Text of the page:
U.S. Injunction Demands Halt to New Fossil Infrastructure Until Youth Climate Case is Heard
The 21 youth plaintiffs in the landmark Juliana v. United States are asking a judge for a temporary injunction against new fossil fuel leases or development until their case, which has been subject to multiple delays by the Trump administration, can be settled.
“At a minimum, this injunction would apply to the approximately 100 new fossil fuel infrastructure projects poised for federal permits, including pipelines, export facilities, and coal and liquefied natural gas terminals,” stated the motion, filed Thursday with the Ninth Circuit Court of Appeals.
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The youth filed the motion after the Ninth Circuit granted the Trump administration’s request for a rare interlocutory appeal that would allow for review of the case before it goes to trial—and hold up the trial in the process. The court agreed to the request in December and gave Juliana lawyers at Our Children’s Trust until February 22 to respond.
“The young plaintiffs asked the court to issue the injunction before March 20, when the government will offer about 78 million acres of unleased areas in federal waters of the Gulf of Mexico,” Climate Liability News reports. “The motion mentions 60 new oil and gas pipelines, 32 new liquefied natural gas and coal terminals, and one new deepwater port oil export facility awaiting federal approval among the projects the government is expected to approve. That infrastructure would lock in more use of fossil fuels, contributing to an increase in CO2 pollution, causing even more climate change.”
CLN says the motion is backed by statements from “a host of international experts, including economists, scientists, and armed forces officials” who’ve been lending their expertise to Juliana at no cost.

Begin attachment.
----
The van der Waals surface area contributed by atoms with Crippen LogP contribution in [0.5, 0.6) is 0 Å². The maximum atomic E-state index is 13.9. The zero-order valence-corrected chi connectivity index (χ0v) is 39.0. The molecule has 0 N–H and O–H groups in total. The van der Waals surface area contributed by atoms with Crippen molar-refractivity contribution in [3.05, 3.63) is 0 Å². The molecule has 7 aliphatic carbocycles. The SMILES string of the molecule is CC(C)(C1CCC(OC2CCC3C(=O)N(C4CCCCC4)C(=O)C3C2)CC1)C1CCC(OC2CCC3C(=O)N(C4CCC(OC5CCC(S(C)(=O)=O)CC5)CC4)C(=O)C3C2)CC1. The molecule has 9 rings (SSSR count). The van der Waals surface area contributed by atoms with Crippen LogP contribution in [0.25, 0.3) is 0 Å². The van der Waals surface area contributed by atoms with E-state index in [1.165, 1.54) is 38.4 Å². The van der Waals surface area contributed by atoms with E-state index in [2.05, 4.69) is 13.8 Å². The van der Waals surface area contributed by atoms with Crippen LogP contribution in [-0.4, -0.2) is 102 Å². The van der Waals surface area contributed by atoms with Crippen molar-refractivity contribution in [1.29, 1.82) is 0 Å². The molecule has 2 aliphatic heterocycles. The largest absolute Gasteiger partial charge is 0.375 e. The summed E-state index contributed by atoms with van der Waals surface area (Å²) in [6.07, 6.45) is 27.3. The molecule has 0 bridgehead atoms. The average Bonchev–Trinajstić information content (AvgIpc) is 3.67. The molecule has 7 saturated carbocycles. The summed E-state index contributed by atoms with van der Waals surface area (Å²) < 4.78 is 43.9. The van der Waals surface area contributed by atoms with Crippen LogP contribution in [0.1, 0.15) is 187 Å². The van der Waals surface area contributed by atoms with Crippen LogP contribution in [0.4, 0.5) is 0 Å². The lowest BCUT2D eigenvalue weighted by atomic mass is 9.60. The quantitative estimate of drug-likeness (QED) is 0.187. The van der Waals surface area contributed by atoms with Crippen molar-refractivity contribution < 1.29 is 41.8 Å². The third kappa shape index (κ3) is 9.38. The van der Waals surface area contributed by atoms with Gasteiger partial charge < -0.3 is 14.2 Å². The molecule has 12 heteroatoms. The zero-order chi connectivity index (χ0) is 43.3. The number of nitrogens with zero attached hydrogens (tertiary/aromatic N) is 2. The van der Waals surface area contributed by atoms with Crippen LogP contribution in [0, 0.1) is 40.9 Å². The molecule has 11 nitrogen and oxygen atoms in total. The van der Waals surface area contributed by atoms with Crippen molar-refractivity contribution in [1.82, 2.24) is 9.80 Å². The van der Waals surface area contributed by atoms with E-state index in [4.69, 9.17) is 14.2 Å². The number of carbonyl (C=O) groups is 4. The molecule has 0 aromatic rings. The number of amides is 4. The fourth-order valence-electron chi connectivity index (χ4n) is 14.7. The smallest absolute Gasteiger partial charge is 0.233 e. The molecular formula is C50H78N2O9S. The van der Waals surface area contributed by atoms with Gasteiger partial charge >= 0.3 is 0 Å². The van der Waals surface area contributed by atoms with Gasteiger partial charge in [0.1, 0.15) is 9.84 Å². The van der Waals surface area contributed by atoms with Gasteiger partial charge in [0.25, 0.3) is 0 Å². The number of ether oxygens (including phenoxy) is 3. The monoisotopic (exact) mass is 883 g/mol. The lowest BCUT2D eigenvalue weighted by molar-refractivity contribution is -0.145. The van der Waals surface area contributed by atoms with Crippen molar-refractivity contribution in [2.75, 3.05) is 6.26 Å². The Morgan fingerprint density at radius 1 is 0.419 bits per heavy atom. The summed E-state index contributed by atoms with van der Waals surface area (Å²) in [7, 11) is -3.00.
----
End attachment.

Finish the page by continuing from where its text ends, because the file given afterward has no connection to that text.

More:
“An injunction on future leases and mining permits for extracting coal on federal public lands and on future leases for offshore oil and gas exploration and extraction activities, alongside enjoining new fossil fuel infrastructure requiring federal approval will prevent, not cause, economic harm,” said Nobel Prize-winning economist Joseph Stiglitz.
“Defendants control and dictate the U.S. national energy policy in a myriad of ways,” he added. “For example, they provide billions of dollars annually in direct and indirect subsidies to the fossil fuel industry. The economic impacts of these actions are deleterious to Youth Plaintiffs and the Nation as a whole.”
Retired U.S. vice-admiral Lee Gunn, a former navy inspector general, called climate change a “threat multiplier”, a “catalyst for conflict”, and “the most serious national security threat facing our Nation today.”
“I have asthma,” added Nick Venner, a 17-year-old plaintiff from Colorado. “The wildfire smoke makes it impossible for me to exercise, and sometimes I can’t even go outside at all on particularly poor air quality days. I want to emphasize the urgent nature of what we face and what this case is about. It’s irreversible!”
“It is up to the courts to preserve plaintiffs’ rights, and minimize further irreparable harm to these young people, during the pendency of this interlocutory appeal,” said Julia Olson, Our Children’s Trust executive director and chief legal counsel.